‘Glengarry Glen Ross’ revival examines the dark side of cutting deals

LONDON (Reuters) – In an age in which a serious-estate salesman has assumed the best political business office in the United States, a new revival of David Mamet’s Pulitzer Prize-profitable “Glengarry Glen Ross” in London is highlighting the darkish aspect of the artwork of the deal.

The play, which to start with premiered in London’s National theatre in 1983, charts two times in the existence of a group of determined Chicago serious estate salesmen and chronicles the moral compromises they are ready to make in get to make a sale.

For director Sam Yates, whose London revival stars Hollywood actor Christian Slater, the play is an examination of how language is used to regulate individuals — which Yates thinks hits home in the existing political local climate.

“We have a president in the United States who slash his teeth providing serious estate in the 80s,” the director advised Reuters.

“The way language is used by these men in the play, there’s definitely quite a few, quite a few echoes with how you see Trump buying for time or covering up vastly lack of knowledge or pushing one thing or providing one thing.”

The 1992 film edition highlighted a bravura monologue of sinister masculinity from Alec Baldwin, who won an Emmy this calendar year for his menacing Trump impersonation.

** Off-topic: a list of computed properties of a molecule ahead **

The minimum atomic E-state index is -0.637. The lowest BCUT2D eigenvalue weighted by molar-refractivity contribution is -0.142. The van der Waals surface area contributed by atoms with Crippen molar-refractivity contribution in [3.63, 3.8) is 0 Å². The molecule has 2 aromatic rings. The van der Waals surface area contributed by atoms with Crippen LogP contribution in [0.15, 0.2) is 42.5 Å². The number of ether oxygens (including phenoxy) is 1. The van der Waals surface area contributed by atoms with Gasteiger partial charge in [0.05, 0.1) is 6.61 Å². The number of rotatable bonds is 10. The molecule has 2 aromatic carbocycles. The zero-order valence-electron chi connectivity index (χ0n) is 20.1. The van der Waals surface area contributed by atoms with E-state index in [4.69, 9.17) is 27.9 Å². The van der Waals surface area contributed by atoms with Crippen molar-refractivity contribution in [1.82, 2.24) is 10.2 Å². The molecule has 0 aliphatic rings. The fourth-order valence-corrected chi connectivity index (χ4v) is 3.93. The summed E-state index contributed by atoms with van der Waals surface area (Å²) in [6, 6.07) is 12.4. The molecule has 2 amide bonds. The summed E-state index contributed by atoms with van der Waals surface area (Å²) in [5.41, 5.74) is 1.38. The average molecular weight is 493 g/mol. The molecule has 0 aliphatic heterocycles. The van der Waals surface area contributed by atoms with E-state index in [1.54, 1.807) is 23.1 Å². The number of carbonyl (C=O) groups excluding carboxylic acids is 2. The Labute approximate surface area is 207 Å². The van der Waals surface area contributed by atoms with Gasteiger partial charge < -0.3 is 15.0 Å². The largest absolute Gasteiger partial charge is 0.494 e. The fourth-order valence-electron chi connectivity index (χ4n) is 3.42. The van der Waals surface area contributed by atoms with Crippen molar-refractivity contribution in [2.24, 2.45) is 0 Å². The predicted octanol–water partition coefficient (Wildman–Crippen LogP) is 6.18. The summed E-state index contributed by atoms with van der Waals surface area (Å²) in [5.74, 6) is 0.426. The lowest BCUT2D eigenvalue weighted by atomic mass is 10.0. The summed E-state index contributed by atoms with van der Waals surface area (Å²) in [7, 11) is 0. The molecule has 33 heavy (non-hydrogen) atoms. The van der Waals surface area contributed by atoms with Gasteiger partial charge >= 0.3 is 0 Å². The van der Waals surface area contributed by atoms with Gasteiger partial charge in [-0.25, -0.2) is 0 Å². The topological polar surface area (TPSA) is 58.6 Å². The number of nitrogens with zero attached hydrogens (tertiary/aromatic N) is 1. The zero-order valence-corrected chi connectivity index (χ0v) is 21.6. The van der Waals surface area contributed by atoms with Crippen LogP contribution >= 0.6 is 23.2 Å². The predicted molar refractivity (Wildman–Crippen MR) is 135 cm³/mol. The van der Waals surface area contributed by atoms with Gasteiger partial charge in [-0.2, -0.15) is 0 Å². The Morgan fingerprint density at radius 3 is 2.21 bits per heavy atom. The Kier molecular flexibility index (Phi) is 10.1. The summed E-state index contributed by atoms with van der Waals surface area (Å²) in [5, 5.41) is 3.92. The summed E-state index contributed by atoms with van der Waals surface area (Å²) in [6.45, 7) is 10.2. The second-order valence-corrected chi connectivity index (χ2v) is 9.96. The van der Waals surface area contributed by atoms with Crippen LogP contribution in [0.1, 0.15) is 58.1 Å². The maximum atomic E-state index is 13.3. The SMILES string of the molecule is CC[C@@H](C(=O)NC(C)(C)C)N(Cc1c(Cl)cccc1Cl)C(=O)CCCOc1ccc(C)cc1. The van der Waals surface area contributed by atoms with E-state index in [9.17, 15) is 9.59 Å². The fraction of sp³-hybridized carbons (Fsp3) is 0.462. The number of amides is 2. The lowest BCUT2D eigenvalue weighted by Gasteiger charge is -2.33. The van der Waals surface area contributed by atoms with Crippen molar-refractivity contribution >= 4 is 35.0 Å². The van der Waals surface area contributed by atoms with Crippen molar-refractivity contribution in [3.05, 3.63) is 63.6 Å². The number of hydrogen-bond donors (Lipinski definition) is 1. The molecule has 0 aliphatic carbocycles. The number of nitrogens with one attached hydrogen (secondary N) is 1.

The office bullying on exhibit in the play also strikes a chord at a time when Hollywood is enduring its own scandals of sexual harassment and abuse.

Kevin Spacey, who played an abusive boss in the “Glengarry” film, was fired past week by Netflix from its strike clearly show “House of Cards” after a amount of allegations of sexual misconduct.

Slater, who is returning to the London stage far more than a decade after an acclaimed run in “One Flew Above the Cuckoo’s Nest”, advised Reuters that for way too extensive Hollywood has been “sweeping so quite a few factors below the carpet and living with these hush-hush tiny secrets and techniques, that everyone kind of knows about but doesn’t genuinely want to do anything at all about.”

“That era has to appear to an conclusion, females and men have to experience comfortable in the office, and in every single place,” he reported.

“And this sort of conduct of having gain and manipulating individuals, which is above.”

Reporting by David Doyle, writing by Mark Hanrahan in London

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